1. Molloy PJ, Telford Iii SR, Chowdri HR et al. Borrelia miyamotoi Disease in the Northeastern United States: A Case Series. Ann Intern Med, (2015).
  2. Krause PJ, Fish D, Narasimhan S, Barbour AG. Borrelia miyamotoi infection in nature and in humans. Clin Microbiol Infect, (2015).

10 Replies to "Larval ticks may be a threat after all ─ insights based on study of Borrelia miyamotoi"

  • Steve Shea
    05/31/2022 (3:10 pm)

    People talk as of larval ticks are microscopic….well magnification is needed to identify them morphologically but they are definitely visible on the body with the naked eye…but you have to be looking quite closely. If you see a red area with a black spot in the center it may well be a larval tick embedded. You will need the finest pointed tweezers to remove it. I have also considered just excising the tissue it is on.

  • Susan Searles
    10/14/2021 (6:23 am)

    Driving back from a hike last Friday (I was in northeast Mississippi), I found a horde of seed ticks traveling up my leg. We pulled over and I removed as many as I could see, pulled off my clothes, and when I got home I showered and scrubbed as best I could. On the drive home I kept finding them crawling up my leg—they are so small and they don’t come off easily! Now, six days later, I have found four (what I believe to be) tick bites on my left leg. Initially I was not concerned about Lyme disease because most of the literature says larval ticks don’t have the bacteria in them as later-stage ticks do. After reading this article though, I am concerned. What should I do?

    • Dr. Daniel Cameron
      10/14/2021 (7:42 am)

      Not every tick leads to an illness. I advise my patients to be evaluated particularly if they have symptoms within 2 months of the bite.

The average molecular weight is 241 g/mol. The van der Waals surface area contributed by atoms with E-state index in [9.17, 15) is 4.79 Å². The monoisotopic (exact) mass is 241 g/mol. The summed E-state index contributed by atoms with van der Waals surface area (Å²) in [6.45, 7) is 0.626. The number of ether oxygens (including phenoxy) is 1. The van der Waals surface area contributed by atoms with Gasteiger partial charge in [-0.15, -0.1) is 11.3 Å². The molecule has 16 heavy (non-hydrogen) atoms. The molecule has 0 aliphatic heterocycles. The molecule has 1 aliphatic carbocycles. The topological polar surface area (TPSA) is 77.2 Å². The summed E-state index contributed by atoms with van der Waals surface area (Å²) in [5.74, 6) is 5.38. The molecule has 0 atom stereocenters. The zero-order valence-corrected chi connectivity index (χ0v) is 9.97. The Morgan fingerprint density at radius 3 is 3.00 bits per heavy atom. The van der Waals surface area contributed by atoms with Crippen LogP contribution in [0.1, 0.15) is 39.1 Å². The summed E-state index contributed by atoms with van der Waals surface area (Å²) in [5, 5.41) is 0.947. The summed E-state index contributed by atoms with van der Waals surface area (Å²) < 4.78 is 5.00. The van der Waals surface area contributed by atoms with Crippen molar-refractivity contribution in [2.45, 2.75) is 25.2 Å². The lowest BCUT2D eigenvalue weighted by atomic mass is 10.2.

• Alayziah
    01/01/2021 (12:16 pm)

    Conclusions were based on data collected at the Cary Institute of Ecosystem Studies. The 2,000-acre research campus sits at an epicenter for tick-borne disease. Ecologist Dr. Richard Ostfeld says that nearly two decades of data revealed climate warming trends correlated with earlier spring feeding by nymphal ticks, sometimes by as much as three weeks. If this persists, Ostfeld says we will need to move Lyme Disease Awareness Month from May to April.

  • Eileen weslowski
    06/10/2020 (3:55 pm)

    Late this morning I spotted some blood near the top base of my thumb. It resembled a small cut but I could not recall cutting myself. After lunch, with the blood somewhat washed off, I looked at the cut area with a magnifying glass. It looked as if there were tiny dots in the wound. I took out my tick kit with description leaflet and there I found the larva picture. Looked similar. I used the tweezer with attached magnifier and tried to pick off the five to
    Eight tiny specks which I wondered were larva. I had never seen such a thing! I collected them with a damp tissue from off the small table where I had been working in the sunlight and threw tissue in toilet. I poured rubbing alcohol On the area of my hand, covered it with a tiny bandaid, and will keep an eye on the spot.

    I then looked up deer tick larva on Internet and read your article with interest. Have had many tick encounters over
    The years.

    • Dr. Daniel Cameron
      06/10/2020 (4:57 pm)

      Larval ticks are even smaller than nymphal tick. Most people don’t see them. Most larval ticks are not infected but there are exceptions particularly co-infections. Call the office at 914 666 4665 if you have any questions.

  • craig hoover
    01/25/2019 (3:28 am)

    I think that transovarial transmission was shown in tick-borne Anaplasma marginale a few years back. I worked as a grad student with the USDA Hemoparasitic Research Group in southern Idaho in the early 1980s. Then we did not have the tools we do now but I drop in on literature now and again on the issue and find stuff out. I had fun studying the life cycle of the ticks in the area by trapping rodents in two 144 trap grids over a spring season and counting the larval, nymph and adult ticks in the area over time and rodent species caught.

1 2

Join the Lyme Conversation
(Note: comments are moderated. You will see your comment after it has been reviewed.)

Some html is OK